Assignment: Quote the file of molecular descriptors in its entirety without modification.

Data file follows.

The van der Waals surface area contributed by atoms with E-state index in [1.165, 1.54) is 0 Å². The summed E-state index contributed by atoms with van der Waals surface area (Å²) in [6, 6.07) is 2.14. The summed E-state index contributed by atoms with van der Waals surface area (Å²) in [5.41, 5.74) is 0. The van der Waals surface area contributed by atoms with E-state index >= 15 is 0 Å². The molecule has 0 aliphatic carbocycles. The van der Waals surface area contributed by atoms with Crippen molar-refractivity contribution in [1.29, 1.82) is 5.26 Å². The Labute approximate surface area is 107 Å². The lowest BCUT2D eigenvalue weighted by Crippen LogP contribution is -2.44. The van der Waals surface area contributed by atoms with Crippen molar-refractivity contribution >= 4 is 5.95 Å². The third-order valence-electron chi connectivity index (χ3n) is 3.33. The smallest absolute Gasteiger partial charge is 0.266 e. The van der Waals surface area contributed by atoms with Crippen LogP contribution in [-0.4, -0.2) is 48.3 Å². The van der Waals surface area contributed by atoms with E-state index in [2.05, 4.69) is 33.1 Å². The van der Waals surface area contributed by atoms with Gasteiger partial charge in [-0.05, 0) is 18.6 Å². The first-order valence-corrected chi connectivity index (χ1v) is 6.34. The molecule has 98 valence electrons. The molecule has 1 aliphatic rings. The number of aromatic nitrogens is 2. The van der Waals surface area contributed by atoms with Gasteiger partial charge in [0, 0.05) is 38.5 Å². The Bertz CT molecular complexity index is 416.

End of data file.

The van der Waals surface area contributed by atoms with E-state index in [1.165, 1.54) is 0 Å². The summed E-state index contributed by atoms with van der Waals surface area (Å²) in [6, 6.07) is 2.14. The summed E-state index contributed by atoms with van der Waals surface area (Å²) in [5.41, 5.74) is 0. The van der Waals surface area contributed by atoms with E-state index >= 15 is 0 Å². The molecule has 0 aliphatic carbocycles. The van der Waals surface area contributed by atoms with Crippen molar-refractivity contribution in [1.29, 1.82) is 5.26 Å². The Labute approximate surface area is 107 Å². The lowest BCUT2D eigenvalue weighted by Crippen LogP contribution is -2.44. The van der Waals surface area contributed by atoms with Crippen molar-refractivity contribution >= 4 is 5.95 Å². The third-order valence-electron chi connectivity index (χ3n) is 3.33. The smallest absolute Gasteiger partial charge is 0.266 e. The van der Waals surface area contributed by atoms with Crippen LogP contribution in [-0.4, -0.2) is 48.3 Å². The van der Waals surface area contributed by atoms with E-state index in [2.05, 4.69) is 33.1 Å². The van der Waals surface area contributed by atoms with Gasteiger partial charge in [-0.05, 0) is 18.6 Å². The first-order valence-corrected chi connectivity index (χ1v) is 6.34. The molecule has 98 valence electrons. The molecule has 1 aliphatic rings. The number of aromatic nitrogens is 2. The van der Waals surface area contributed by atoms with Gasteiger partial charge in [0, 0.05) is 38.5 Å². The Bertz CT molecular complexity index is 416.